Topic: Customer Behavior

Customer/employer Expectations

Posted by williammconnors on 250 Points
How do you think an employer would react if a marketing consultant (or employee) they were working with used a series of third party created metrics templates (that they could rebrand) to provide them with various metrics, data, etc? The client could discover the template company ID easily. In other words - do you think it's ALWAYS expected that the consultant (or employee) is going to create the datatsheet engine themselves or is it acceptabe for the consultant/employee to use a third party template? I ask because I'm thinking of purchasing a subscription to a service that provides an impressive array of templates that I can rebrand but I doesn't allow me to hide their ID. Thanks in advance! - Bill Connors

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Does an employer of a marketing consultant (or employee) expect the consultant/employee to ALWAYS be the creator/originator of the engine behind primarily Excel-driven data-related marketing deliverables - or is it acceptable for the marketing consultant/employee to use a third party template (that they can rebrand) where the third party company can easily be discovered? I ask because I am up for two marketing management jobs - one as a consultant and one as an employee and I am considering purchasing a subscription to a service that provides an impressive array of Excel-based tools that would widen my abilities to do my job, save me an incredible amount of time - and not constantly re-invent the wheel. Thank you in advance for your help and input.
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  • Posted by mgoodman on Accepted
    If I were in your situation, I would disclose that you are using the template (supplied by a third party) and adding value with your insightful analysis. Why risk potential thoughts about being lied-to or about your misrepresenting how you do the analysis? Even a suggestion of dishonesty or misrepresentation could haunt you for years.

    As your client I would welcome your input and value-added. If you're concerned that the client (or employer) might not appreciate it, maybe they are the wrong client/employer for you.
  • Posted by Peter (henna gaijin) on Member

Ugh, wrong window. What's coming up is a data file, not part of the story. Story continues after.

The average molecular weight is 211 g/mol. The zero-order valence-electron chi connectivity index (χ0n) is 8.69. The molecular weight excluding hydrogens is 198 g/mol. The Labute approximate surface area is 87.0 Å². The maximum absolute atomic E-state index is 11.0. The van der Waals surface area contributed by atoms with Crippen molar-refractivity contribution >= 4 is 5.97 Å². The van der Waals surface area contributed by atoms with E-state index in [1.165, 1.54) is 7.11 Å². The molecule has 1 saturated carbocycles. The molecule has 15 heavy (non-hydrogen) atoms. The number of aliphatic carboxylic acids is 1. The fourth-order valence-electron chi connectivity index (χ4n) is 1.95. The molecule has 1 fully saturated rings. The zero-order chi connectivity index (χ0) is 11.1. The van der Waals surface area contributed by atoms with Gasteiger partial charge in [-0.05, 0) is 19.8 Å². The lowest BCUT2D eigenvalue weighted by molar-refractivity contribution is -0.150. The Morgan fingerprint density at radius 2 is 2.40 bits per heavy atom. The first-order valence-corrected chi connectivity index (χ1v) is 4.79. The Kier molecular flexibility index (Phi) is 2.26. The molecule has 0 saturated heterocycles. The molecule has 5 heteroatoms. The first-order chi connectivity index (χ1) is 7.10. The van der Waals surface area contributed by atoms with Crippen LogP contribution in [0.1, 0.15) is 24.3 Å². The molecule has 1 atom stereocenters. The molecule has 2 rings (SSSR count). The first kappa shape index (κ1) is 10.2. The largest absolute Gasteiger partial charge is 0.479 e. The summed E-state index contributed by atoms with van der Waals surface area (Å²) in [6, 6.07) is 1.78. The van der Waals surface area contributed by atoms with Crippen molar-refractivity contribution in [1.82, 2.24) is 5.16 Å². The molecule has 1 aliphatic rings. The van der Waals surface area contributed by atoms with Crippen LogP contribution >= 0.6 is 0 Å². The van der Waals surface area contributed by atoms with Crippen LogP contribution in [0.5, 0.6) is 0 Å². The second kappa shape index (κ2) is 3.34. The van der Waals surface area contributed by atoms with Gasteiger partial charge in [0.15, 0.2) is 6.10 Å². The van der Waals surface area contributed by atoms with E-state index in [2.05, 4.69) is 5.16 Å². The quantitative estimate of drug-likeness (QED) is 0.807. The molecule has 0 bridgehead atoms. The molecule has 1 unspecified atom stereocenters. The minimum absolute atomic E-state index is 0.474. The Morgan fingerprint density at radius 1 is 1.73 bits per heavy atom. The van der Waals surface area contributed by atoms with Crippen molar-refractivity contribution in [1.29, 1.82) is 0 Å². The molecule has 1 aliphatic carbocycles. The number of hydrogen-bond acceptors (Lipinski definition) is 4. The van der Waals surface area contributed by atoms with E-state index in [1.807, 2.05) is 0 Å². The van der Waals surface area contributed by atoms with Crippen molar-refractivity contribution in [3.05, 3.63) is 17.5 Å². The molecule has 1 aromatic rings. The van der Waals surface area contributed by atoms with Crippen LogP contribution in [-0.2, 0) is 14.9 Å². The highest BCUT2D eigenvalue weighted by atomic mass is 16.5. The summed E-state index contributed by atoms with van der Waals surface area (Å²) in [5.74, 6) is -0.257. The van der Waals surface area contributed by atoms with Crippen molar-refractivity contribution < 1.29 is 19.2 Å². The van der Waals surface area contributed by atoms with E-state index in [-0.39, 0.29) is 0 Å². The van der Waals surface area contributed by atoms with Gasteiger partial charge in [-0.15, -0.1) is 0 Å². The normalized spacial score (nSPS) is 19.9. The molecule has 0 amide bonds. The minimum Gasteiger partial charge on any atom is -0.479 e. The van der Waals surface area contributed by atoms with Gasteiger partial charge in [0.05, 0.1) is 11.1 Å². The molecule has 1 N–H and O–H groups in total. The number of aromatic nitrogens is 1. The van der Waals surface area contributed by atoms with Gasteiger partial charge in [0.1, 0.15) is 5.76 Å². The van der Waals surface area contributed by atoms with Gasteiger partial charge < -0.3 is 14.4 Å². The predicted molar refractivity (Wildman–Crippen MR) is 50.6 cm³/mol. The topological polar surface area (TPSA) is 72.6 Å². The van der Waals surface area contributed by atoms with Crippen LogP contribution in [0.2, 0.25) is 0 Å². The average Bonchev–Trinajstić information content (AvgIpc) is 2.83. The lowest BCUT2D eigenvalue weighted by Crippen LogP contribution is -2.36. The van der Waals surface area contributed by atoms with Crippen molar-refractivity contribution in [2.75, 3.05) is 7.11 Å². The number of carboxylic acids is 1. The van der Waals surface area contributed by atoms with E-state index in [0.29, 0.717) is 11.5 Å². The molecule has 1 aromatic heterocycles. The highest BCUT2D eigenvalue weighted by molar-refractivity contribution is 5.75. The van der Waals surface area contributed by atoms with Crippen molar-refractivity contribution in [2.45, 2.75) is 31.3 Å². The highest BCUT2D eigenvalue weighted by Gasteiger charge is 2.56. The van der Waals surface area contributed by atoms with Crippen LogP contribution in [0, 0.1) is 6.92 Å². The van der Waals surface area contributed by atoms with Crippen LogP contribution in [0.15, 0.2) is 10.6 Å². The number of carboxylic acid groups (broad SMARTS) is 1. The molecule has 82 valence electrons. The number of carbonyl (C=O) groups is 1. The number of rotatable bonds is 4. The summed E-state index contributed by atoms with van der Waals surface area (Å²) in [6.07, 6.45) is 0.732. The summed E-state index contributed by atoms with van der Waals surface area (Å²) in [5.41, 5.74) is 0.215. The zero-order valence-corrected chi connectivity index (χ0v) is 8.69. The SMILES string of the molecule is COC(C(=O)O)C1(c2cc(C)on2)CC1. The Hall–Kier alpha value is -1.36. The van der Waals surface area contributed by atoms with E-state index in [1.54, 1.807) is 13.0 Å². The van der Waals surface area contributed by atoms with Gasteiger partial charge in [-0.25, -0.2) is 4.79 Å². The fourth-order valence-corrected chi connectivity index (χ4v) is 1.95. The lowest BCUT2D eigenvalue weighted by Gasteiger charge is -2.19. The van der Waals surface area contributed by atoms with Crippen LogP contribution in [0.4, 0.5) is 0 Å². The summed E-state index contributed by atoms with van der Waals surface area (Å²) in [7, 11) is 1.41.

Well, it depends a lot on what these are and what sort of information they are providing. They are buying knowledge and experience and such from you - your secret sauce.

    The employer doesn't expect you to write your own word processor from your own source code, and is Ok with you using Microsoft Word or similar. So they should be fine with you purchasing and using tools that help you get your job done faster, and presumably be cheaper for them as they can stick to paying you for time that is around your secret sauce, and not for things unrelated to that.

    But if this template is providing a lot of information that they expect you to provide (your secret source), then they may question why they are paying you.
  • Posted by telemoxie on Member
    I would shout it from the housetops. I would find 22 other sources of commercially available or public domain templates, and I would position my company and service offering is a safe choice since they are not dependent upon or tied to proprietary methods and techniques. I would not give my clients direct access to the templates, but I would have a process which collected information efficiently for a robust set of comprehensive template. My standard contract would include terms to describe and train and document the processes used, So that the client company could take over certain functions if they desire.

    In parallel, I would also offer services (under a different brand) without disclosing my "secret sauce".

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